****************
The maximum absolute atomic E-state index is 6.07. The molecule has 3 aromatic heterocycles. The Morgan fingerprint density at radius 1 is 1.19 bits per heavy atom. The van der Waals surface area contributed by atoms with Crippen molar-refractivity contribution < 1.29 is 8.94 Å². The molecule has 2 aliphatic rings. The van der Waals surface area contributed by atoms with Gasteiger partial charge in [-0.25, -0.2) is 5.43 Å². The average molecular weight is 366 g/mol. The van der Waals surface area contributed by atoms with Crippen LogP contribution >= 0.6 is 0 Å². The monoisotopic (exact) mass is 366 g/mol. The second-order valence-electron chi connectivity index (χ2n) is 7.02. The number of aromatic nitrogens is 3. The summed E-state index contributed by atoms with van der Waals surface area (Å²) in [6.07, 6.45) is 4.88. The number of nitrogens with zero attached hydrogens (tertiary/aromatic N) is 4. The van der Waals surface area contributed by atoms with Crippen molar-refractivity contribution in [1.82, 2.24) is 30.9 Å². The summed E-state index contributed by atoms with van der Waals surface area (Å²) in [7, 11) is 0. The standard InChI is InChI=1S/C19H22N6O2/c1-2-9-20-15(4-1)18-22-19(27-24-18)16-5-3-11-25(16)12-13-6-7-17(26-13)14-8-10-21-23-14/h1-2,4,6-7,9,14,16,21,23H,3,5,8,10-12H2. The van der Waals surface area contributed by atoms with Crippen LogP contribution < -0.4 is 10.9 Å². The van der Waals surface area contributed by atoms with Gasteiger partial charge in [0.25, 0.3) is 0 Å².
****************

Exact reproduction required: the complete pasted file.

The maximum absolute atomic E-state index is 6.07. The molecule has 3 aromatic heterocycles. The Morgan fingerprint density at radius 1 is 1.19 bits per heavy atom. The van der Waals surface area contributed by atoms with Crippen molar-refractivity contribution < 1.29 is 8.94 Å². The molecule has 2 aliphatic rings. The van der Waals surface area contributed by atoms with Gasteiger partial charge in [-0.25, -0.2) is 5.43 Å². The average molecular weight is 366 g/mol. The van der Waals surface area contributed by atoms with Crippen LogP contribution >= 0.6 is 0 Å². The monoisotopic (exact) mass is 366 g/mol. The second-order valence-electron chi connectivity index (χ2n) is 7.02. The number of aromatic nitrogens is 3. The summed E-state index contributed by atoms with van der Waals surface area (Å²) in [6.07, 6.45) is 4.88. The number of nitrogens with zero attached hydrogens (tertiary/aromatic N) is 4. The van der Waals surface area contributed by atoms with Crippen molar-refractivity contribution in [1.82, 2.24) is 30.9 Å². The summed E-state index contributed by atoms with van der Waals surface area (Å²) in [7, 11) is 0. The standard InChI is InChI=1S/C19H22N6O2/c1-2-9-20-15(4-1)18-22-19(27-24-18)16-5-3-11-25(16)12-13-6-7-17(26-13)14-8-10-21-23-14/h1-2,4,6-7,9,14,16,21,23H,3,5,8,10-12H2. The van der Waals surface area contributed by atoms with Crippen LogP contribution < -0.4 is 10.9 Å². The van der Waals surface area contributed by atoms with Gasteiger partial charge in [0.25, 0.3) is 0 Å².